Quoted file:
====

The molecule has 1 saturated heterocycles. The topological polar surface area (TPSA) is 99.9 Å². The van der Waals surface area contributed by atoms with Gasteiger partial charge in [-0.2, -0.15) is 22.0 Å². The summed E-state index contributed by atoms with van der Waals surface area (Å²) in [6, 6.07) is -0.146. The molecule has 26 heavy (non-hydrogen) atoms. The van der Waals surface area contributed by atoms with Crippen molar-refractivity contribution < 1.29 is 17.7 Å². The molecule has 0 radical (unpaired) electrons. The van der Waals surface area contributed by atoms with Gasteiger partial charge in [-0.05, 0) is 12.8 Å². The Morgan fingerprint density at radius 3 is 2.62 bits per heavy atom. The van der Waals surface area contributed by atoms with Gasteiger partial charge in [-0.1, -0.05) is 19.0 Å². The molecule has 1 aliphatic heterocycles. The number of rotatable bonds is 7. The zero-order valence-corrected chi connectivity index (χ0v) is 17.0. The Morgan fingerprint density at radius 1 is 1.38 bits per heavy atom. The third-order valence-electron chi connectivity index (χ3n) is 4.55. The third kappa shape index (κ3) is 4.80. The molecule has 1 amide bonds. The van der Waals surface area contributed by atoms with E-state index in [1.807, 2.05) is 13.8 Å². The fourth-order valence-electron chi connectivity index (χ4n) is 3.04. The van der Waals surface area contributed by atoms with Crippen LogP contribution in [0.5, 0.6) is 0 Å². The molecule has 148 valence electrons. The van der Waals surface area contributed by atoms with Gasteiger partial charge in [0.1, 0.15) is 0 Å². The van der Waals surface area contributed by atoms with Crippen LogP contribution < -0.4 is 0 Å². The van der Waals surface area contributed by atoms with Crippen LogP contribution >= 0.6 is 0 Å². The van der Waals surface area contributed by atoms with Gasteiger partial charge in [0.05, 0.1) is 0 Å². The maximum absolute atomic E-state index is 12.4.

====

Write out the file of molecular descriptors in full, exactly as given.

The molecule has 1 saturated heterocycles. The topological polar surface area (TPSA) is 99.9 Å². The van der Waals surface area contributed by atoms with Gasteiger partial charge in [-0.2, -0.15) is 22.0 Å². The summed E-state index contributed by atoms with van der Waals surface area (Å²) in [6, 6.07) is -0.146. The molecule has 26 heavy (non-hydrogen) atoms. The van der Waals surface area contributed by atoms with Crippen molar-refractivity contribution < 1.29 is 17.7 Å². The molecule has 0 radical (unpaired) electrons. The van der Waals surface area contributed by atoms with Gasteiger partial charge in [-0.05, 0) is 12.8 Å². The Morgan fingerprint density at radius 3 is 2.62 bits per heavy atom. The van der Waals surface area contributed by atoms with Gasteiger partial charge in [-0.1, -0.05) is 19.0 Å². The molecule has 1 aliphatic heterocycles. The number of rotatable bonds is 7. The zero-order valence-corrected chi connectivity index (χ0v) is 17.0. The Morgan fingerprint density at radius 1 is 1.38 bits per heavy atom. The third-order valence-electron chi connectivity index (χ3n) is 4.55. The third kappa shape index (κ3) is 4.80. The molecule has 1 amide bonds. The van der Waals surface area contributed by atoms with E-state index in [1.807, 2.05) is 13.8 Å². The fourth-order valence-electron chi connectivity index (χ4n) is 3.04. The van der Waals surface area contributed by atoms with Crippen LogP contribution in [0.5, 0.6) is 0 Å². The molecule has 148 valence electrons. The van der Waals surface area contributed by atoms with Gasteiger partial charge in [0.1, 0.15) is 0 Å². The van der Waals surface area contributed by atoms with Crippen LogP contribution < -0.4 is 0 Å². The van der Waals surface area contributed by atoms with Crippen LogP contribution >= 0.6 is 0 Å². The van der Waals surface area contributed by atoms with Gasteiger partial charge in [0.05, 0.1) is 0 Å². The maximum absolute atomic E-state index is 12.4.